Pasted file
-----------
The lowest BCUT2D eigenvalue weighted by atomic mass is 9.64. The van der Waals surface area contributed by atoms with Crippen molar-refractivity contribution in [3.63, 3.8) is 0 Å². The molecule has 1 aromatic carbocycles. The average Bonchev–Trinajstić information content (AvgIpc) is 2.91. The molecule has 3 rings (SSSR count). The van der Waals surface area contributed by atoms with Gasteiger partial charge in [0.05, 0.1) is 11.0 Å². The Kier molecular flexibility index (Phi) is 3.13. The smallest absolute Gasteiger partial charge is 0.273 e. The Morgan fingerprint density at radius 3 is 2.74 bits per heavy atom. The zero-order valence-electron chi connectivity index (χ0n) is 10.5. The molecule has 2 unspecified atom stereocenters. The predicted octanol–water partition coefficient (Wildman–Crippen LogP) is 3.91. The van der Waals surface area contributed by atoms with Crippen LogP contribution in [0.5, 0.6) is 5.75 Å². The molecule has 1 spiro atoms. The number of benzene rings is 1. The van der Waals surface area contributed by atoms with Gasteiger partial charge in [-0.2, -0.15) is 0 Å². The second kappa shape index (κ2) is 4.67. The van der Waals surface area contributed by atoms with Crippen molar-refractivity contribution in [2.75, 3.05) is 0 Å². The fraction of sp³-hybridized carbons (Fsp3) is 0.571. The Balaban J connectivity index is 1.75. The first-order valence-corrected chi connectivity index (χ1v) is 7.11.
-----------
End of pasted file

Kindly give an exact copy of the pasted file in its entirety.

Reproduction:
The lowest BCUT2D eigenvalue weighted by atomic mass is 9.64. The van der Waals surface area contributed by atoms with Crippen molar-refractivity contribution in [3.63, 3.8) is 0 Å². The molecule has 1 aromatic carbocycles. The average Bonchev–Trinajstić information content (AvgIpc) is 2.91. The molecule has 3 rings (SSSR count). The van der Waals surface area contributed by atoms with Gasteiger partial charge in [0.05, 0.1) is 11.0 Å². The Kier molecular flexibility index (Phi) is 3.13. The smallest absolute Gasteiger partial charge is 0.273 e. The Morgan fingerprint density at radius 3 is 2.74 bits per heavy atom. The zero-order valence-electron chi connectivity index (χ0n) is 10.5. The molecule has 2 unspecified atom stereocenters. The predicted octanol–water partition coefficient (Wildman–Crippen LogP) is 3.91. The van der Waals surface area contributed by atoms with Crippen LogP contribution in [0.5, 0.6) is 5.75 Å². The molecule has 1 spiro atoms. The number of benzene rings is 1. The van der Waals surface area contributed by atoms with Gasteiger partial charge in [-0.2, -0.15) is 0 Å². The second kappa shape index (κ2) is 4.67. The van der Waals surface area contributed by atoms with Crippen molar-refractivity contribution in [2.75, 3.05) is 0 Å². The fraction of sp³-hybridized carbons (Fsp3) is 0.571. The Balaban J connectivity index is 1.75. The first-order valence-corrected chi connectivity index (χ1v) is 7.11.